DENVER – A Colorado law firm sued the U.S. Small Business Administration in federal court Friday for a last-minute rule cutting off aid provided in the coronavirus stimulus package for independent contractors.
“The fate of the most powerful economy on this planet balances on the edge of a knife—and an unelected bureaucrat has decided to torpedo a central plank of Congress’ plan to keep it from falling into the abyss,” business law firm Godfrey Johnson says in a 28-page emergency request to restrain the federal agency from enforcing a last-minute rule change.
President Donald Trump signed the Coronavirus Aid Relief and Economic Security (CARES) Act into law March 27 to provide financial aid to American citizens and businesses suffering from the adverse symptoms of the novel coronavirus on the economy.
Stay-at-home orders enacted to slow the spread of the virus which has infected over 230,000 Americans and killed nearly 5,500 has led many businesses to make tough cuts to jobs and productivity.
The $2.2 trillion federal aid package allocates $350 billion to the Paycheck Protection Program for loans backed by the federal government to ensure workers receive steady paychecks. According to the complaint filed by Godfrey Johnson, the U.S. Small Business Administration enacted a last-minute rule—about six hours before the program was to open—preventing businesses from including independent contractors in their payroll calculation.
Paycheck Protection Program loans are divvied out based on the borrower’s average payroll cost from last year. That leaves businesses that pay most of their payroll to independent contracts largely unprotected.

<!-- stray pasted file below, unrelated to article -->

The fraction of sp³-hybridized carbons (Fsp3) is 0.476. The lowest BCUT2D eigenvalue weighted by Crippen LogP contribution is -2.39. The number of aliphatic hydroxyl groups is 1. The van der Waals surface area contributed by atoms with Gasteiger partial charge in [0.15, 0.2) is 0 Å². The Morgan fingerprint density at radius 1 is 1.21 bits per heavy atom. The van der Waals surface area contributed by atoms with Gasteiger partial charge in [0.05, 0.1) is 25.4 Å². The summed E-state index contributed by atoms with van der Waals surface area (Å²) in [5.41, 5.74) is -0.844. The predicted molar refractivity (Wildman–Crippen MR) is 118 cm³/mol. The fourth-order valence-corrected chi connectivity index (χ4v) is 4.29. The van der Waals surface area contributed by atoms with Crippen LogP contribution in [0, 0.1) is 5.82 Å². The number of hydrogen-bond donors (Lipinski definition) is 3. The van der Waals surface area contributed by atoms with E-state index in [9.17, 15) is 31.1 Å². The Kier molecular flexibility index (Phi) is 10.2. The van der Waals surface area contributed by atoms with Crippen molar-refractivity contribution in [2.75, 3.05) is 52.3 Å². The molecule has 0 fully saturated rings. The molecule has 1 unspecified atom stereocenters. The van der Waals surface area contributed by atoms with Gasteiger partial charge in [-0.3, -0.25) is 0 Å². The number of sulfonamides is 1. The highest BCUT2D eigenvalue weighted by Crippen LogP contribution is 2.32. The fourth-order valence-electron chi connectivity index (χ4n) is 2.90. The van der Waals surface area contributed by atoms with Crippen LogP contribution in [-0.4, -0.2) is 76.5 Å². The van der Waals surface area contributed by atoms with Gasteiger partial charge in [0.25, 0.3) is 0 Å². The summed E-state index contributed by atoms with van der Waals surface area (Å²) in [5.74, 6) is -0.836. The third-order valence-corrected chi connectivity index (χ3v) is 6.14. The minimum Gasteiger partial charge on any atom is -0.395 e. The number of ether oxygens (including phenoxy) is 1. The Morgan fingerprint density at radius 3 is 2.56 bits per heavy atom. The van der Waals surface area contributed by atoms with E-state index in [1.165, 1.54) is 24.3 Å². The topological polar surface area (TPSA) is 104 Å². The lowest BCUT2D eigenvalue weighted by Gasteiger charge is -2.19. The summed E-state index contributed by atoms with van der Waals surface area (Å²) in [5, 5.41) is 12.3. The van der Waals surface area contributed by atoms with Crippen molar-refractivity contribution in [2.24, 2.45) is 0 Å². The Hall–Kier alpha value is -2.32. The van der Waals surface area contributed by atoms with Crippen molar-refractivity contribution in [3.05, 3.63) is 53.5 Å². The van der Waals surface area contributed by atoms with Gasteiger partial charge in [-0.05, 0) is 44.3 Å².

This exclusion, Godfrey Johnson says in its complaint, “will have an immediate and likely catastrophic effect upon the ability of tens of thousands (or more) of America’s small businesses to continue as going concerns due to their inability to operate without Paycheck Protection Program loan funds to pay for the independent contractors that perform services critical to their operations over the next two months.”
The firm estimates with independent contractors cut out of the equation, one of its clients that pays out $50,000 a year will only be eligible for $7,500 in loans. Another client, a professional martial arts organization, “is entirely reliant on independent contractors for every aspect of its operations. Thus, it will be unable to obtain any Paycheck Protection Program loan funding for its operations,” the complaint says.
Instead of allowing businesses to cite all persons paid on their forms, the U.S. Small Business Administration recommends independent contractors apply for the program on their own.
The loans are being given out on a first-come, first-served basis. The program started Friday.
The U.S. Small Business Administration did not respond immediately to a request for comment.
— By Amanda Pampuro, CNS